Several times, when discussing the books from the Last Planet Chronicles people asked if I was a buddhist, taoist, druid, pagan, witch, tree hugger, or anything else that might explain why I believed everything was connected to itself. The answer is yes to all and no to all. I came by my beliefs in the purest way possible; I experienced them.

Three experiences shaped me more than others. The first was nature. We became friends early because I was a kid who loved outside. It was a place of peace, of silence, of blissful solitude. From a very early age I went outside to sit alone, quietly and happily entertained by my thoughts that were free to roam without the influence of others.

My love of the outdoors only grew stronger with the passing years. I walked, hiked, climbed, and slept under open skies when I wasn’t working or in school. I grew gardens. I swam in rivers, lakes, and oceans. I sat in the contemplative silence of riverbanks, lakesides, mountain overlooks, decks, and porches. I was always connected to nature. I didn’t become this way. I was always this way.

My second experience that shaped my perceptions was music. I grew up around music. I attended endless rehearsals. I went to recitals. I went to concerts. I went to performances. I learned early how to lose myself in music, how to hear and feel it so completely there was no separation between me and the sounds that filled me like the blood in my veins, the air in my lungs, and the beats of my heart. I was one with the music and it was one with me.

The third experience that shaped my perception of how we were all connected was the most powerful. Love. I learned if you did it right, if you opened your heart and stripped it bare to another, the separation between you disappeared. The skin became an artificial and meaningless barrier, because the interaction of love took place in a world I couldn’t see but only sense. I couldn’t put my hand on love and say that was it. I learned if I could separate myself from what I felt, then it wasn’t love.

I hope this explanation answers how I came to believe what I believe, and if not, all three books try to explain the power of those connections. If we fail to understand how we are connected to nature, to the earth, to the water, to the trees, to the very soil itself, and especially to each other, the planet is doomed. Only by reclaiming and strengthening that connection will we finally understand the damage we do to the planet is damage we do to ourselves. Only then can we finally move forward as one people and one planet.

“We revere nature, but we don’t worship it. That makes gods unnecessary.” from When The Last Ocean Dies

Kate Taylor’s Books and Art Ursine Logic

Why Nature Matters

Life moves at a slow pace where I live. There’s a lot of places to walk, to sit and contemplate, to be alone with just the sound of the waves against the shore. I’ve spent a great deal of my life living in such places. I sought them out. I made them part of the essentials I needed in order to live somewhere. I had to be within walking distance of a park, a lake, a river, an ocean. I needed trees, lots of trees, even if they were dry, shrubby water-starved sticks in the desert. They still spoke to me in their language. I still let them fill the empty spaces inside me.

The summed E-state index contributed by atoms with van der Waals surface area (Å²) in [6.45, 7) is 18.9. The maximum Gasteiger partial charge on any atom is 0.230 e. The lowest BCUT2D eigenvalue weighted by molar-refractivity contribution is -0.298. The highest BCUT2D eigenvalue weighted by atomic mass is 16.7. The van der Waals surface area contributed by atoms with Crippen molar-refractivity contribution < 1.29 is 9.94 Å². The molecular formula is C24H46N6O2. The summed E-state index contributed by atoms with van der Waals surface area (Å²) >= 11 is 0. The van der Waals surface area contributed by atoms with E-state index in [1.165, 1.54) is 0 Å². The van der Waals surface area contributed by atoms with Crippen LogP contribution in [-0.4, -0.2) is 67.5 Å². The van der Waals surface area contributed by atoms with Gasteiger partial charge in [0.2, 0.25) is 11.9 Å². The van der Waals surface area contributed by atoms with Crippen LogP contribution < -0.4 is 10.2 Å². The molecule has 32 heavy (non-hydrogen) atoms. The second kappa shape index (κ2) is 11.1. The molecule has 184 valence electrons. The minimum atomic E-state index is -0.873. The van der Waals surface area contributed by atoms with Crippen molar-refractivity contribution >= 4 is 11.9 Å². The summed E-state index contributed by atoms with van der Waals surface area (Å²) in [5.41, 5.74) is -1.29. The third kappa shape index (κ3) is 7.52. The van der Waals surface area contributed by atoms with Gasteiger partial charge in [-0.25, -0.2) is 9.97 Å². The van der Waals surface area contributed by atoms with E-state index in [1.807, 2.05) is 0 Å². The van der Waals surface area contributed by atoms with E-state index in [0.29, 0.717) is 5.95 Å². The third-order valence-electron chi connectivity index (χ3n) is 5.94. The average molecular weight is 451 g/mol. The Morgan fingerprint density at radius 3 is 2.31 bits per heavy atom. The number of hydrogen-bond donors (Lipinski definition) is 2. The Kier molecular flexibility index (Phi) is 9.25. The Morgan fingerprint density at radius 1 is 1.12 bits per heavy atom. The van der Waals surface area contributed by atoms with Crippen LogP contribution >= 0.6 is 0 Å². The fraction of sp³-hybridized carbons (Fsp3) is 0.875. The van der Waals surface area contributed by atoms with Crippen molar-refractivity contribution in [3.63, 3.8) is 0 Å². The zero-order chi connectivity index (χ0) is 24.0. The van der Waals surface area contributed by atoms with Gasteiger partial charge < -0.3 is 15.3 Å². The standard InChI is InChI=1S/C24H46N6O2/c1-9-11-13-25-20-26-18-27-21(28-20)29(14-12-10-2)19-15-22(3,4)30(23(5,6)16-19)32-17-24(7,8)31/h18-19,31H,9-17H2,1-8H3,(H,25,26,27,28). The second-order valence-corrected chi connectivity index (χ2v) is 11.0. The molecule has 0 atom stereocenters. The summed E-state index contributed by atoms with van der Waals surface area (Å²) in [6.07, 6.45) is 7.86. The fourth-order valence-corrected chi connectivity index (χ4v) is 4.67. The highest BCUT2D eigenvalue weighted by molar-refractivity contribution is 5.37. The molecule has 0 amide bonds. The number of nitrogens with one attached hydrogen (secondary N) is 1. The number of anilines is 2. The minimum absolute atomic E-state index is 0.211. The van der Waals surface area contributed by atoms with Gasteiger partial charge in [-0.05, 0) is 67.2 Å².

Where I live now is the smallest, least populated place I’ve lived. I’ve noticed in the blissful years I’ve lived here that something is opening in me, a new introspection that comes partly with age, from that sense of having survived all the minor stuff that’s no longer worth wasting sleep over, and partly something else.
That something else is a closer relationship with nature. I’m retired. I have the kind of time I did as a child to just walk around, splash in the water, walk through a pile of freshly fallen leaves, and just sit and think about everything and nothing.
I often stand outside and gaze in wonder at the diversity of trees planted by my landlord. There’s everything from blue spruce to a giant sequoia. There’s fruit and nut trees. There’s trees with pretty leaves in the spring, summer, and fall, and stark, dramatic shapes in the winter. This is a land planted by a man who loves trees, and I am the recipient of the fruits he so lovingly planted.
But it’s the silence that makes my communication with these trees special. It allows me to hear them, to trace them inside me where they influence my thoughts, my emotions, my dreams. I wrote my novel in the shade of their summer and the beauty of their winter. They make me whole.
I’m going to repeat that. They make me whole. I repeat it because humanity lost that wholeness in the last few decades. Humanity lost its connection with nature and so it lost its wholeness. And an empty population is a miserable population.
That misery creates polarized times that demand sides must be taken in everything. It creates people who get up in the morning and choose which side to take that day. It demands a society where every person, idea, injury, slight, or petulant tantrum is examined for either allegiance or betrayal. It creates a society of us and them instead of we and one.